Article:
A Hundred Years of Psychology, 1833-1933

By J. C. Flugel | Go to book overview

CHAPTER II
"STRUCTURAL" AND "FUNCTIONAL" PSYCHOLOGY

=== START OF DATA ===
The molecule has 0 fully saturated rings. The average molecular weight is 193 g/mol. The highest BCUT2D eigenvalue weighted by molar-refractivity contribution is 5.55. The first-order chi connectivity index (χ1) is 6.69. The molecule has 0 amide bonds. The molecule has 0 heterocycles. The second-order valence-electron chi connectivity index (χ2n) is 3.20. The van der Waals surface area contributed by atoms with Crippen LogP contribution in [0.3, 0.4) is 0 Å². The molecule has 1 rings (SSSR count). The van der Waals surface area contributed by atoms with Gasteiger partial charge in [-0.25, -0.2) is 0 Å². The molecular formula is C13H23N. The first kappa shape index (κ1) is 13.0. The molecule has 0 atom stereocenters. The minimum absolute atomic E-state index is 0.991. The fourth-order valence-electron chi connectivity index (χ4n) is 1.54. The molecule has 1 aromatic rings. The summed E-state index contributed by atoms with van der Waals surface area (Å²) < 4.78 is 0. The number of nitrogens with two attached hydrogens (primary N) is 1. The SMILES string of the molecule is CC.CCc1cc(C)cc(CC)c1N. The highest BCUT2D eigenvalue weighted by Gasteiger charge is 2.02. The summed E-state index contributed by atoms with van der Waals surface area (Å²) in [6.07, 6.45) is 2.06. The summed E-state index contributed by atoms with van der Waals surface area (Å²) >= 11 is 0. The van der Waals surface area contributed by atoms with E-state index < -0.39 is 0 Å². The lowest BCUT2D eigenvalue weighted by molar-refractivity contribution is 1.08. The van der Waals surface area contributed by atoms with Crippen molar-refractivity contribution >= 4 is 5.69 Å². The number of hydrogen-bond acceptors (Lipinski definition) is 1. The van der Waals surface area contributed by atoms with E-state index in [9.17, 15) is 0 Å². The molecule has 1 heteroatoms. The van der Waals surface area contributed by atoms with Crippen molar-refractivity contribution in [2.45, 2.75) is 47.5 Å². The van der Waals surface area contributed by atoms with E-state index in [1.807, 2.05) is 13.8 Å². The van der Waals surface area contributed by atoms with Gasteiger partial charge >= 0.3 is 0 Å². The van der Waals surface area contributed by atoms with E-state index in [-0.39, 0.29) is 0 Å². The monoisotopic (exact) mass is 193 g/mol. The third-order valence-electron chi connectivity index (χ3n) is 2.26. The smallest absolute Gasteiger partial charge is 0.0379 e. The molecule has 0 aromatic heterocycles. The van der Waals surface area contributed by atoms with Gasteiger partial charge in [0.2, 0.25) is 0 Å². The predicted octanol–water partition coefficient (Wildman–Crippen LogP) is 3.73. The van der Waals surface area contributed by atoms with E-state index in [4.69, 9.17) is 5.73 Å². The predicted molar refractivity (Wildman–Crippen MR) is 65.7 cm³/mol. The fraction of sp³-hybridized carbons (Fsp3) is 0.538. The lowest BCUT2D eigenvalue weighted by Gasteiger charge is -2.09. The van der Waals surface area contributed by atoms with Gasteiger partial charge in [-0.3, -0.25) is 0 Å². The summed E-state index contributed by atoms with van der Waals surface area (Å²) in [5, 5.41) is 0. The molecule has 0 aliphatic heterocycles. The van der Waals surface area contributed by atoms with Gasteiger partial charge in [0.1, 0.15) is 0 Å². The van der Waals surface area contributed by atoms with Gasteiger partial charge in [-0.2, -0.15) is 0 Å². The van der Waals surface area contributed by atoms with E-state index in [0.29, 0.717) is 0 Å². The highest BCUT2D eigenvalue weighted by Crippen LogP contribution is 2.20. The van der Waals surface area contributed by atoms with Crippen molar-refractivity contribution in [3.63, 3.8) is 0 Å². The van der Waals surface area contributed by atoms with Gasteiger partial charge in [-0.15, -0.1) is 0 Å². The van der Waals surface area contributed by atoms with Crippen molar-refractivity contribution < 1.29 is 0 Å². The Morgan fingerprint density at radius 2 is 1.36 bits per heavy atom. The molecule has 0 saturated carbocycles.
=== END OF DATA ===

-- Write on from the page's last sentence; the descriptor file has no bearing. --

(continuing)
THE conflict between structural and functional psychology may be regarded as the natural continuation of the older antithesis between Content and Act (which itself, to some extent, but not entirely, represented the still earlier contrast between Mechanism and Activity). In its modern form this conflict is essentially American, and is connected with (indeed to a considerable extent arose out of) the antithesis between general and differential psychology. We have seen how the predominant American tendency was to deflect experimental psychology away from the study of general mental laws (which had been the aim of Fechner and Wundt) to that of individual differences. To this deflection, which was manifested in Wunt's own pupils (especially, as we have seen, in Cattell) no less than in others, there was one striking exception--Titchener. Throughout his life, Titchener (who, it will be remembered, was an Englishman) remained true to the Wundtian tradition. He wanted to experiment on the normal human mind, and had little interest in the features that distinguish one individual from another, or in those still wider fields of comparison presented by abnormal, racial or animal psychology. A characteristic dispute arose between Titchener and Baldwin (who in this matter represented the predominant American position) about reaction times. In 1895 Baldwin had challenged the interpretation of the difference between "sensorial" and "muscular" reaction times, maintaining that this difference was due rather to the existence of "sensory"

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